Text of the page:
In a post entitled The Renaissance: Galileo & Galilei, I spoke about Count Bardi’s Florentine Camerata, an informal academy, and focussed on Vincenzo Galilei, a scholar, an advocate of the use of equal temperament in music, and Galileo’s father. I also wrote about Giulio Caccini, a composer who favoured monody, or one voice.
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France: La Pléiade
However, we are now moving to Renaissance France where both formal and informal academies were also founded. The foremost of these academies was the Pléiade[i], an informal 16th-century (the French Renaissance) académie. It was comprised of seven members: Pierre de Ronsard, Joachim du Bellay, Jean-Antoine de Baïf, Rémy Belleau, Pontus de Tyard, Étienne Jodelle and Jean Dorat, their mentor. But, with the exception of Antoine de Baïf, members of la Pléiade’s main interest was poetry, which is literature bordering on music.
A Word About Jean Dorat
As I wrote above, Jean Dorat (3 April 1508, in Limoges – 1st November 1588), a brilliant Hellenist, was the mentor among the seven members of the Pléiade. He had in fact taught at the Collège de Coqueret and four of his pupils had been Pierre de Ronsard, Joachim du Bellay, Pontus de Tyard and Antoine de Baïf, all members of the Pléiade.
Compared to Pierre de Ronsard and Joachim du Bellay, Dorat was the lesser poet. But his fame as a scholar and Hellenist spread beyond France and, in 1556, he was appointed to the Collège Royal [ii] (French link), founded by Francis I, king of France, in 1530. An appointment to the Collège Royal remains a French scholar’s highest recognition.
Défense et illustration de la langue française
Joachim Du Bellay is the eloquent author of a manifesto in which he advocated the use of French instead of Latin, his Défense & Illustration de la langue française. Had the Défense & illustration de la langue française been his only work, Du Bellay would occupy a prominent place in the history of French literature. His sentiments with respect to the French language echoed those of all seven members of the Pléiade, which makes the Défense & illustration de la langue française the group’s manifesto.
I have mentioned Joachim du Bellay in my blog on the Petrarchan Movement. You may remember that, not unlike Du Bellay, Pietro Bembo had encouraged Italian-language composers to set their music to texts by Petrarch, Torquato Tasso, Dante, etc. In his eyes, Italian had come of age. In this respect, Pietro Bembo is a precursor to Joachim du Bellay, except that Du Bellay was and remains one of France’s most celebrated poets.
Du Bellay’s poetry was influenced by Italian poetry. He was especially fond of the Petrarchan sonnet and encouraged members of La Pléiade to model their poetry on the works produced in Italian-language lands: sonnets, odes, etc. His most famous collection of poems, Les Regrets, was written between 1553 and 1557, during a long and unhappy stay in Rome. In 1553, Joachim had travelled to Rome with his cousin Jean du Bellay, a cardinal and diplomat who was going on a mission to Rome. The collection, Les Regrets, was published in 1558.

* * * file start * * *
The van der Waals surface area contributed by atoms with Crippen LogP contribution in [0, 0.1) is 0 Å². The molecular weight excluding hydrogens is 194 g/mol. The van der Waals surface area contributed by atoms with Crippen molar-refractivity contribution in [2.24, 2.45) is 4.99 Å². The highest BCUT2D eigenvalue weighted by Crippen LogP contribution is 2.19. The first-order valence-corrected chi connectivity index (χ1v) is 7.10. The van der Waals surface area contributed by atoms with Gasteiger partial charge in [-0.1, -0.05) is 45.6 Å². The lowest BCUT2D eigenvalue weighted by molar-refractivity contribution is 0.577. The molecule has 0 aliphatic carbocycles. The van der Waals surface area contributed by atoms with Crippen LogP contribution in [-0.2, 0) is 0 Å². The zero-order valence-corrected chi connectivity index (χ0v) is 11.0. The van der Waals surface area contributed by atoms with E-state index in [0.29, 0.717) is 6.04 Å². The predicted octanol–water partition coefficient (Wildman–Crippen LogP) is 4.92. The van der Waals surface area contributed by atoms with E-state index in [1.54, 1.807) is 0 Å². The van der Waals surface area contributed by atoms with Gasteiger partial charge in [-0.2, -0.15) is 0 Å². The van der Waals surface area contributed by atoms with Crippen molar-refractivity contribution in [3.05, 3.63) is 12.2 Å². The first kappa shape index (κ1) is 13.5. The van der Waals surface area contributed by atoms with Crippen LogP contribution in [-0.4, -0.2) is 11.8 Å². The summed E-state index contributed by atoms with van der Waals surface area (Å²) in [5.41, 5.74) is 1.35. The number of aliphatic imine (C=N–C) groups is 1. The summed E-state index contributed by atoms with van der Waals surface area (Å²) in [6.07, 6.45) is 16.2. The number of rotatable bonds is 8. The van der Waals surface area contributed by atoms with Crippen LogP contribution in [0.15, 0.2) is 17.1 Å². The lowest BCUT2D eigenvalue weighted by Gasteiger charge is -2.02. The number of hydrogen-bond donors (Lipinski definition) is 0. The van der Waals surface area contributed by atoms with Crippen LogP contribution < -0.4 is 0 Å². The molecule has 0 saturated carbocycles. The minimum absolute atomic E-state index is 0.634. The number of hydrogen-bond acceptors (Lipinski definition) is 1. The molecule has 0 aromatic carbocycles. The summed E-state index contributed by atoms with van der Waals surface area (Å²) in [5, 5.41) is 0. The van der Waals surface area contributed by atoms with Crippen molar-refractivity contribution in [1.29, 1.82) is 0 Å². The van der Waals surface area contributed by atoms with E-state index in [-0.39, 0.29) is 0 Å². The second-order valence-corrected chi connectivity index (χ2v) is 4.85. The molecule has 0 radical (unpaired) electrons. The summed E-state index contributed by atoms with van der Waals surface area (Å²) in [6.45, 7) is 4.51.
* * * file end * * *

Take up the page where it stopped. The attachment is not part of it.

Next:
According to the Encyclopædia Britannica, when in Rome, Du Bellay “had started to write on religious themes, but his experience of court life in the Vatican seems to have disillusioned him.”[iii] He therefore turned to meditative poetry and to the sonnet. He was home sick. In fact, Du Bellay so missed his country, “la douceur angevine,” (the softness of Anjou), and his “petit Lyré,” his small castle, that he wrote his celebrated “Heureux qui comme Ulysse a fait un beau voyage,” (click to read poem, in French [Wikipedia]), a sonnet known to every student of French literature.
Earlier, in 1549, Du Bellay had written a collection of 50 sonnets entitled l’Olive. However, when l’Olive was published by Corrozet et L’Angelier, in 1550, 100 sonnets had been added to the original collection. During his stay in Rome, he also wrote Les Antiquités de Rome, a collection of 32 sonnets edited in 1558. And he is the author of long “consolation” or “déploration” (a eulogy) on the death of his cat Belaud, a chartreux. “Sur la mort de Belaud” is a beautiful poem in which Du Bellay reveals his exceptional mastery of the French language.
Du Bellay’s health was fragile. He suffered bouts of deafness and died of apoplexie, a cardio-vascular accident, on 1 January 1660.
So let this blog be a “déploration” or “tombeau” on the premature death, at the age of 37, of Joachim du Bellay.
I wish to thank Wikipedia for including in its entry on Du Bellay, the complete list of his works and the text of Du Bellay’s “Heureux qui comme Ulysse.” The music (below) is Josquin des Prez‘s Déploration sur la mort d’Ockeghem, a very famous late fifteenth-century piece.
- Défense et illustration de la langue française (1549)
- L’Olive (1549)
- Vers lyriques (1549)
- Recueil de poesie, presente à tres illustre princesse Madame Marguerite, seur unique du Roy […] (1549)
- Le Quatriesme livre de l’Eneide, traduict en vers françoys (1552)
- La Complainte de Didon à Enée, prince d’Ovide (1552)
- Œuvres de l’invention de l’Auteur (1552)
- Divers Jeux Rustiques (1558)
- Les Regrets (1558) dont
- Les Antiquités de Rome (1558)
- Poésies latines, (1558)
- Le Poète courtisan (1559)
Josquin des Prez: Déploration sur la mort de Johannes Ockeghem (just click on title)
[i] “La Pléiade.” Encyclopædia Britannica. Encyclopædia Britannica Online. Encyclopædia Britannica Inc., 2011. Web. 30 Dec. 2011. <http://www.britannica.com/EBchecked/topic/464546/La-Pleiade>.
[iii] “Joachim du Bellay.” Encyclopædia Britannica. Encyclopædia Britannica Online. Encyclopædia Britannica Inc., 2011. Web. 30 Dec. 2011. <http://www.britannica.com/EBchecked/topic/59760/Joachim-du-Bellay>.
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